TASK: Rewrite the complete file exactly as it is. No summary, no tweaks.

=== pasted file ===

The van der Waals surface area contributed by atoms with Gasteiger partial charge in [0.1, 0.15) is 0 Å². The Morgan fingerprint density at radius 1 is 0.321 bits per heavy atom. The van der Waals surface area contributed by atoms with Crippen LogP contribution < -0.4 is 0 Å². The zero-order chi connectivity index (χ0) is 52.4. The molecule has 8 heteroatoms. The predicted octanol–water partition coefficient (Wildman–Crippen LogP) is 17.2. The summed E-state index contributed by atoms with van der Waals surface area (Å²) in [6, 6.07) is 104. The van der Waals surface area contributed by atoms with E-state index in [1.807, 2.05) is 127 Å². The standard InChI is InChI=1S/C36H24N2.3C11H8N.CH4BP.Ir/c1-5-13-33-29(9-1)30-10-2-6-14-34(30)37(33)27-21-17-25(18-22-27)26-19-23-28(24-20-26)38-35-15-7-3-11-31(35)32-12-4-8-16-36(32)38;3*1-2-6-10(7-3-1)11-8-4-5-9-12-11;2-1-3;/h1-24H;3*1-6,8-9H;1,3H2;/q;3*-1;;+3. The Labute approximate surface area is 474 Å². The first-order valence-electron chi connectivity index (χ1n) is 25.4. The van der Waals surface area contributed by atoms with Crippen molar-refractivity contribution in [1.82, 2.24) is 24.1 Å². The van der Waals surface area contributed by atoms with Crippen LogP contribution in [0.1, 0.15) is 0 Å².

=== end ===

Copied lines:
The van der Waals surface area contributed by atoms with Gasteiger partial charge in [0.1, 0.15) is 0 Å². The Morgan fingerprint density at radius 1 is 0.321 bits per heavy atom. The van der Waals surface area contributed by atoms with Crippen LogP contribution < -0.4 is 0 Å². The zero-order chi connectivity index (χ0) is 52.4. The molecule has 8 heteroatoms. The predicted octanol–water partition coefficient (Wildman–Crippen LogP) is 17.2. The summed E-state index contributed by atoms with van der Waals surface area (Å²) in [6, 6.07) is 104. The van der Waals surface area contributed by atoms with E-state index in [1.807, 2.05) is 127 Å². The standard InChI is InChI=1S/C36H24N2.3C11H8N.CH4BP.Ir/c1-5-13-33-29(9-1)30-10-2-6-14-34(30)37(33)27-21-17-25(18-22-27)26-19-23-28(24-20-26)38-35-15-7-3-11-31(35)32-12-4-8-16-36(32)38;3*1-2-6-10(7-3-1)11-8-4-5-9-12-11;2-1-3;/h1-24H;3*1-6,8-9H;1,3H2;/q;3*-1;;+3. The Labute approximate surface area is 474 Å². The first-order valence-electron chi connectivity index (χ1n) is 25.4. The van der Waals surface area contributed by atoms with Crippen molar-refractivity contribution in [1.82, 2.24) is 24.1 Å². The van der Waals surface area contributed by atoms with Crippen LogP contribution in [0.1, 0.15) is 0 Å².